…or perhaps HHS.
He’s not really running for president. Anybody with a pair of functioning eyes can see that he’s wasting his time trying to get the 2016 Republican nomination; Jindal lacks any of the assets a successful candidate for president needs.
He’s not from a large state. Were Jindal the governor of Texas, or Florida, or California or even Virginia or Ohio, he would be able to claim experience governing on a large scale as a qualification for the highest office in the land. Not to mention governing a large state gives you a large amount of media exposure. As governor of Louisiana, you get little of that – Louisiana has only one media market of sufficient size for the national news networks to maintain a bureau, and New Orleans isn’t even the state capitol – so his media prominence as a governor is nearly nil.
He doesn’t have a signature accomplishment. This is not to say Jindal hasn’t done anything as Louisiana’s governor. To the contrary, he’s presided over some structural changes to state government that will have lasting positive effect. But privatizing the state’s charity hospitals, when no other state has charity hospitals, doesn’t quite resonate the way Scott Walker gutting the public-sector unions in Wisconsin does. And Jindal’s school-choice reforms, while unquestionably a step forward and highly likely to bring improvement in results over time, have been trumped by developments elsewhere – Nevada, for example. Had he been able to couple those reforms with a massive overhaul of Louisiana’s Byzantine tax system plus some meaningful pension reforms,or perhaps come up with an innovative solution for financing major improvements to Louisiana’s transportation infrastructure, he would have a record far more suggestive of presidential ambitions.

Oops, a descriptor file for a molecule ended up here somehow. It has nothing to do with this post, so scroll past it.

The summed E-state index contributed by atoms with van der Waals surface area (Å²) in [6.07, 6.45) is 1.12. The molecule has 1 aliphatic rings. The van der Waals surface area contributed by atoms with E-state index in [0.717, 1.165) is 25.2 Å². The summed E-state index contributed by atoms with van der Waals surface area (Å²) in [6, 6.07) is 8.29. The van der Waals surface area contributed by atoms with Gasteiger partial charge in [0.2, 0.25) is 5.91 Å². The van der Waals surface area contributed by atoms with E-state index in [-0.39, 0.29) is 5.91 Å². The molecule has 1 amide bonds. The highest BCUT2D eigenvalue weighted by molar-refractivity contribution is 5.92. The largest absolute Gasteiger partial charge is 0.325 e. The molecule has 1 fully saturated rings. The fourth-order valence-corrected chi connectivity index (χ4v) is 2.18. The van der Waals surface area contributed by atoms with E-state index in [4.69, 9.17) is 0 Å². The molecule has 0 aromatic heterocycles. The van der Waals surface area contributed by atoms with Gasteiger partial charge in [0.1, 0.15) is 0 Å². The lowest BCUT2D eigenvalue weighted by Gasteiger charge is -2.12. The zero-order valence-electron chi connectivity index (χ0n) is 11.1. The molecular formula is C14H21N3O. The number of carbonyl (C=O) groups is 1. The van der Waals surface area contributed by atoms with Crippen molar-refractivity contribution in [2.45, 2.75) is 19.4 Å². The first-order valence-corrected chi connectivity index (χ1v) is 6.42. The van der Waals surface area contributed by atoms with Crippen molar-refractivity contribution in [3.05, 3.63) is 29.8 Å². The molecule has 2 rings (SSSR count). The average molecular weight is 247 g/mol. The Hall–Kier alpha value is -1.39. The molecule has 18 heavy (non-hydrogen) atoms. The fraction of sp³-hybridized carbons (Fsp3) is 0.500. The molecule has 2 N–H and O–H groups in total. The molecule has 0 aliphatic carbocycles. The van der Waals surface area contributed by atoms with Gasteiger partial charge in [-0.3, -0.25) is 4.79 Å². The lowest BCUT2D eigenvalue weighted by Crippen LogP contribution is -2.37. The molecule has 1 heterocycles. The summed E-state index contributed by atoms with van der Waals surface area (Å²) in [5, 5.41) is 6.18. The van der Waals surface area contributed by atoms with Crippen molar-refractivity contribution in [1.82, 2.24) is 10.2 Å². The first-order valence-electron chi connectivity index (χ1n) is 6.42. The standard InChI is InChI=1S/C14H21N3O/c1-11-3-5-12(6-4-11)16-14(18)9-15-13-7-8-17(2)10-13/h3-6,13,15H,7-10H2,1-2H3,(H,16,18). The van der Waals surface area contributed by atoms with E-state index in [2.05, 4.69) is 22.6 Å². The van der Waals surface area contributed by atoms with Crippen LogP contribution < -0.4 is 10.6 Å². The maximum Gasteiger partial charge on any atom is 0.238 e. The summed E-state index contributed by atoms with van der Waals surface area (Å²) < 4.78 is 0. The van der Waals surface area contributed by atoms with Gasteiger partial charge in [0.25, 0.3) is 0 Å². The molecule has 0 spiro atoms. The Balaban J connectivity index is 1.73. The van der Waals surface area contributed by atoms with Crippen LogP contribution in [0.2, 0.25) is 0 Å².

Jindal also fails on a key qualification; namely, he’s not a good budgeter. He’s never had a handle on Louisiana’s budget and he’s mostly been driven by events rather than driving them. It wasn’t his idea to repeal the Stelly tax, for example – the legislature, and in particular Democrats in the legislature, offered that up almost as a “modest proposal” and almost on a whim it passed even despite Jindal’s trepidation. Repealing Stelly wasn’t a bad idea, but to make it work Jindal needed to embark on a massive reformation of state government – putting tax credits to bed, killing state programs, ending subsidies to local governments and so on. Instead, as the Katrina dollars dried up and the Obama stimulus money also melted away, Jindal found himself attempting to finance a Democrat-sized state government with a Republican-sized tax base. And year by year he patched together his budget by raiding dollars from dedicated parts of the state fisc – not a terrible idea, but not a particularly sustainable one either.
And once the price of oil took a dive, Jindal ran out of time. He’s now running for president having signed almost a billion dollars in tax increases into law this year, and should he gain any traction in the Republican field it’s unquestionable that he’ll be called to account for that.
What’s more, Jindal doesn’t have the skill as a politician to survive as a presidential candidate. Something you notice about the contenders in the top tier – Jeb Bush, Marco Rubio, Scott Walker, even Ted Cruz or Mike Huckabee – is that they’re quite good as retail politicians and they understand political strategy and, to varying degrees, how to position themselves on an issue in order to build credibility. With Jindal, you don’t get a lot of evidence of that. He’s had a long string of bumpy incidents in trying to make himself relevant on the national stage – palling around with the Duck Dynasty crew when they were on the wane with the public, getting pounded over the question of European “no-go” zones while on a trip to London, irritating lots of people in the GOP by talking about it as the “Stupid Party” without giving context (Jindal would have done himself some good had he tempered his discussion of the GOP’s record of political incompetence with the caveat that the other side of the old Washington saw held that the Democrats are the Evil Party), and so on.